We do other stuff too, though. The thing with us European countries is that, apart from the occasional world war, we tend to tolerate each other, and we’re all very close together geographically. Because of that, it’s both feasible and profitable to have competitions within our own continent. And this isn’t the same kind of “intercontinental” competition that the WWF needlessly forced upon the world for so many years. It’s much more fun than that; the best teams from all the European domestic leagues get together and duke it out for title of best club team in the continent, in a competition known as the EuroLeague.
(Note: “EuroLeague” is not to be confused with “Eurobasket”; EuroLeague is the competition for club teams, and Eurobasket is the competition for national teams.)
The standard of the EuroLeague (and of good European leagues) is highly comparable, if entirely different, to that of the NBA. There’s less one on one basketball, less physical interior play, and a much slower pace. Statistically, assists are far harder to come by (so if someone averages four assists per game in a European league, that’s a damn good amount), and there’s a lot less post play on offence. There are about 876 pick-and-rolls a game, though, and the pick-and-roll is a beautiful and clinically effective part of the game. The fundamental fundamental. If you think it’s boring to see a game where 80% of possessions are based around it, trust me that it isn’t.
Below the EuroLeague are two other continent-wide club competitions, for teams not good enough to be in the EuroLeague but still good enough to merit their own European competition. The second tier of cross-continental competition is the EuroCup (which used to be called the ULEB Cup), and the third tier is the EuroChallenge (which, highly confusingly, used to be called the EuroCup). The three tournaments are of a progressively lesser pedigree, but nonetheless, they are all good quality competitions and highly entertaining.
Further to that, there are some other competitions in Europe that transcend multiple countries. The most noteworthy of these is the Adriatic League (also known as the NLB League due to sponsorship), which features club teams from the countries of the former Yugoslavia; Serbia, Croatia, Slovenia, Bosnia and Montenegro. Its current incarnation features 14 teams, most of which are from Serbia and Croatia, and the basketball is of an extremely high calibre. The former Yugoslavian nations are machines when it comes to producing young talent, and while they don’t have the finances to be able to keep these players around in their prime, many elite players all over Europe and the NBA can have their career origins traced back to these teams and their prodigious youth movements. The EuroLeague is the best standard club competition outside of the NBA, and the Adriatic League is arguably third. If it’s not third, it’s fourth behind the Spanish ACB. It falls no further than that.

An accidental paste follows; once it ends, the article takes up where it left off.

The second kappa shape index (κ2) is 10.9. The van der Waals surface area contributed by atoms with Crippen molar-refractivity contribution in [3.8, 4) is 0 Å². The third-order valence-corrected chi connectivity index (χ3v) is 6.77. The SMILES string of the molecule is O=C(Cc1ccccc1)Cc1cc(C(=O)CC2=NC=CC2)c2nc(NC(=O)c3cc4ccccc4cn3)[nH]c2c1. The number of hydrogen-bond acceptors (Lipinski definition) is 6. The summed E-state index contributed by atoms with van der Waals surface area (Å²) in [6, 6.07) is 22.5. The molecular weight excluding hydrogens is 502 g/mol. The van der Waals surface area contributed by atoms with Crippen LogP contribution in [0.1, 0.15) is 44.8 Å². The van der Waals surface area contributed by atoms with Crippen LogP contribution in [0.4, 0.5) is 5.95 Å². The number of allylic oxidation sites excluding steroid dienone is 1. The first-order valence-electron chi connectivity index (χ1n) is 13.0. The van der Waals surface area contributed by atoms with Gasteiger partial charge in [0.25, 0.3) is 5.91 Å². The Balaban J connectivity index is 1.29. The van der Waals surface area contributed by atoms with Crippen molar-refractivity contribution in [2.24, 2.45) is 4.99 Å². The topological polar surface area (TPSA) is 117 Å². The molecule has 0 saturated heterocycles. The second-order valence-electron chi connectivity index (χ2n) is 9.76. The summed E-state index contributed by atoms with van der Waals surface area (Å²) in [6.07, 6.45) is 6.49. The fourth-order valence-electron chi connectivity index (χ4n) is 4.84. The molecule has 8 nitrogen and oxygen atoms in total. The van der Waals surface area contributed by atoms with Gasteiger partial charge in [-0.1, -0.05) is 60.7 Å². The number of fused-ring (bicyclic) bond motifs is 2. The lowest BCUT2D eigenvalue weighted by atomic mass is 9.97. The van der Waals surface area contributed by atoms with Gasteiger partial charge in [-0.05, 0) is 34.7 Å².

Another league in a similar style to the Adriatic League is the Baltic League, a competition contested by the elite teams of the three Baltic nations; Lithuania, Latvia and Estonia. The Lithuanian teams dominate this competition – in fact, the same two teams have gotten to the final in all six years of the competition’s history. Zalgiris Kaunas have won it three times, and Lietuvos Rytas have won it three times, each beating the other in the final. The Baltic League also has a smaller competition for the not-so-good Baltic teams, called the Challenge Cup, which the last two seasons also featured a Swedish team (Norkopping Dolphins) for reasons I am not aware of. (The Dolphins actually won the Challenge Cup this season, led by George Gervin’s son, also called George Gervin. Bonus trivia for you there.) There’s also the Balkan League (featuring teams from Bulgaria, Macedonia, Montenegro, Romania, and Serbian teams not good enough for the Adriatic League) and the VTB United League (a new and more general Eastern European league, which this season featured teams from all the Baltic Leagues, plus Russia and the Ukraine. Like the Adriatic League, the VTB United League is of a high standard.)
Teams play in these competitions – Adriatic League, Baltic League , VTB United League, EuroLeague, EuroCup, EuroChallenge – in addition to their own country’s leagues. Some teams play in more than one; for example, Zalgiris Kaunsas played in all four of the Lithuanian League, the EuroLeague, the Baltic League and the VTB United League. They also had a Lithuanian Cup to play for in there somewhere. It was a busy season with much to play for.
And it’s better that way.